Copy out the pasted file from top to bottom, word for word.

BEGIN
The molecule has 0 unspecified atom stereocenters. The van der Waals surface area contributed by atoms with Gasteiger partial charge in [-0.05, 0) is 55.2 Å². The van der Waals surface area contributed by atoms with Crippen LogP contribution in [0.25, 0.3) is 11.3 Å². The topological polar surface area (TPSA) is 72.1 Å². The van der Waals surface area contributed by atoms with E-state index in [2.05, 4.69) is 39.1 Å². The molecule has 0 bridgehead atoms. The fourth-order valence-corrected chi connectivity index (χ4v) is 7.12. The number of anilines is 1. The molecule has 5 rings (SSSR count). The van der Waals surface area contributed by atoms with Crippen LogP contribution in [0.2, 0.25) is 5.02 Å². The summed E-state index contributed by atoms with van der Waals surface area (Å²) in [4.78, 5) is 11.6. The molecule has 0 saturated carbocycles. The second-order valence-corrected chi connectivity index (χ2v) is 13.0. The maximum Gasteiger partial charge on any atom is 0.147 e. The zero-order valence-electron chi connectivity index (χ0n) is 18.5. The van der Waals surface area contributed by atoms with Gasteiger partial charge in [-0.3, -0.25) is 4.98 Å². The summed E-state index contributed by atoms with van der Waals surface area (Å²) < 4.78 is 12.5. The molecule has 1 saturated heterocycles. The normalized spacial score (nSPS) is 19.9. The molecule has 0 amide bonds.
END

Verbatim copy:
The molecule has 0 unspecified atom stereocenters. The van der Waals surface area contributed by atoms with Gasteiger partial charge in [-0.05, 0) is 55.2 Å². The van der Waals surface area contributed by atoms with Crippen LogP contribution in [0.25, 0.3) is 11.3 Å². The topological polar surface area (TPSA) is 72.1 Å². The van der Waals surface area contributed by atoms with E-state index in [2.05, 4.69) is 39.1 Å². The molecule has 0 bridgehead atoms. The fourth-order valence-corrected chi connectivity index (χ4v) is 7.12. The number of anilines is 1. The molecule has 5 rings (SSSR count). The van der Waals surface area contributed by atoms with Crippen LogP contribution in [0.2, 0.25) is 5.02 Å². The summed E-state index contributed by atoms with van der Waals surface area (Å²) in [4.78, 5) is 11.6. The molecule has 0 saturated carbocycles. The second-order valence-corrected chi connectivity index (χ2v) is 13.0. The maximum Gasteiger partial charge on any atom is 0.147 e. The zero-order valence-electron chi connectivity index (χ0n) is 18.5. The van der Waals surface area contributed by atoms with Gasteiger partial charge in [-0.3, -0.25) is 4.98 Å². The summed E-state index contributed by atoms with van der Waals surface area (Å²) < 4.78 is 12.5. The molecule has 1 saturated heterocycles. The normalized spacial score (nSPS) is 19.9. The molecule has 0 amide bonds.